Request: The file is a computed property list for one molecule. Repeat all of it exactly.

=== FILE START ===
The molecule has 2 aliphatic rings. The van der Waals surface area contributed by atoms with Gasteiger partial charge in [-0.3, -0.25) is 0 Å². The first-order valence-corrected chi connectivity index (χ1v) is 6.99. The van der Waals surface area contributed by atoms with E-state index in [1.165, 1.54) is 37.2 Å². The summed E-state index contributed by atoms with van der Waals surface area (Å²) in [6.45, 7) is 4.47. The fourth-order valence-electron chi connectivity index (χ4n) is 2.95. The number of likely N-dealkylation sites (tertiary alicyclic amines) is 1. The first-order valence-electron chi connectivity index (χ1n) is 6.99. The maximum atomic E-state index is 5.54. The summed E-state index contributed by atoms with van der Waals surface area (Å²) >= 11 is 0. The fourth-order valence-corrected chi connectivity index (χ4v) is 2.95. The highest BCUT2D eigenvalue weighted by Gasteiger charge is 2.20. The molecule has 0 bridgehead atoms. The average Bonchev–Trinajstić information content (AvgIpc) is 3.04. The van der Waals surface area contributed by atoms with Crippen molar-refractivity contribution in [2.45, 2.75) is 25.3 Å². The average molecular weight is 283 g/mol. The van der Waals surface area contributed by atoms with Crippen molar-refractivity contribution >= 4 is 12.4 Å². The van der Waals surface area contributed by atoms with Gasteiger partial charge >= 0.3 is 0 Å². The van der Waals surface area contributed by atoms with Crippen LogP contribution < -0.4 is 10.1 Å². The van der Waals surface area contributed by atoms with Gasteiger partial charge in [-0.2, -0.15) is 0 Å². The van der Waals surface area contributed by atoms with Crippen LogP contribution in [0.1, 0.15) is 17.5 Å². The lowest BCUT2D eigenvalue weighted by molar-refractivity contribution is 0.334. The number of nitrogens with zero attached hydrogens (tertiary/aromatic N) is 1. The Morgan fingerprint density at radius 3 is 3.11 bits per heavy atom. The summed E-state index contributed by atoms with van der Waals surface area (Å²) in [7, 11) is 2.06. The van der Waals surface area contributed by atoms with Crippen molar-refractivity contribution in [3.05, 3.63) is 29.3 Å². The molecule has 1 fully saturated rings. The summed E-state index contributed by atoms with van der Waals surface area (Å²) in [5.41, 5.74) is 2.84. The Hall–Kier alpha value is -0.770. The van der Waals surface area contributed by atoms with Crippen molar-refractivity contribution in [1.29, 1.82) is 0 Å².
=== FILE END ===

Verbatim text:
The molecule has 2 aliphatic rings. The van der Waals surface area contributed by atoms with Gasteiger partial charge in [-0.3, -0.25) is 0 Å². The first-order valence-corrected chi connectivity index (χ1v) is 6.99. The van der Waals surface area contributed by atoms with E-state index in [1.165, 1.54) is 37.2 Å². The summed E-state index contributed by atoms with van der Waals surface area (Å²) in [6.45, 7) is 4.47. The fourth-order valence-electron chi connectivity index (χ4n) is 2.95. The number of likely N-dealkylation sites (tertiary alicyclic amines) is 1. The first-order valence-electron chi connectivity index (χ1n) is 6.99. The maximum atomic E-state index is 5.54. The summed E-state index contributed by atoms with van der Waals surface area (Å²) >= 11 is 0. The fourth-order valence-corrected chi connectivity index (χ4v) is 2.95. The highest BCUT2D eigenvalue weighted by Gasteiger charge is 2.20. The molecule has 0 bridgehead atoms. The average Bonchev–Trinajstić information content (AvgIpc) is 3.04. The van der Waals surface area contributed by atoms with Crippen molar-refractivity contribution in [2.45, 2.75) is 25.3 Å². The average molecular weight is 283 g/mol. The van der Waals surface area contributed by atoms with Crippen molar-refractivity contribution >= 4 is 12.4 Å². The van der Waals surface area contributed by atoms with Gasteiger partial charge >= 0.3 is 0 Å². The van der Waals surface area contributed by atoms with Crippen LogP contribution < -0.4 is 10.1 Å². The van der Waals surface area contributed by atoms with Gasteiger partial charge in [-0.2, -0.15) is 0 Å². The van der Waals surface area contributed by atoms with Crippen LogP contribution in [0.1, 0.15) is 17.5 Å². The lowest BCUT2D eigenvalue weighted by molar-refractivity contribution is 0.334. The number of nitrogens with zero attached hydrogens (tertiary/aromatic N) is 1. The Morgan fingerprint density at radius 3 is 3.11 bits per heavy atom. The summed E-state index contributed by atoms with van der Waals surface area (Å²) in [7, 11) is 2.06. The van der Waals surface area contributed by atoms with Crippen molar-refractivity contribution in [3.05, 3.63) is 29.3 Å². The molecule has 1 fully saturated rings. The summed E-state index contributed by atoms with van der Waals surface area (Å²) in [5.41, 5.74) is 2.84. The Hall–Kier alpha value is -0.770. The van der Waals surface area contributed by atoms with Crippen molar-refractivity contribution in [1.29, 1.82) is 0 Å².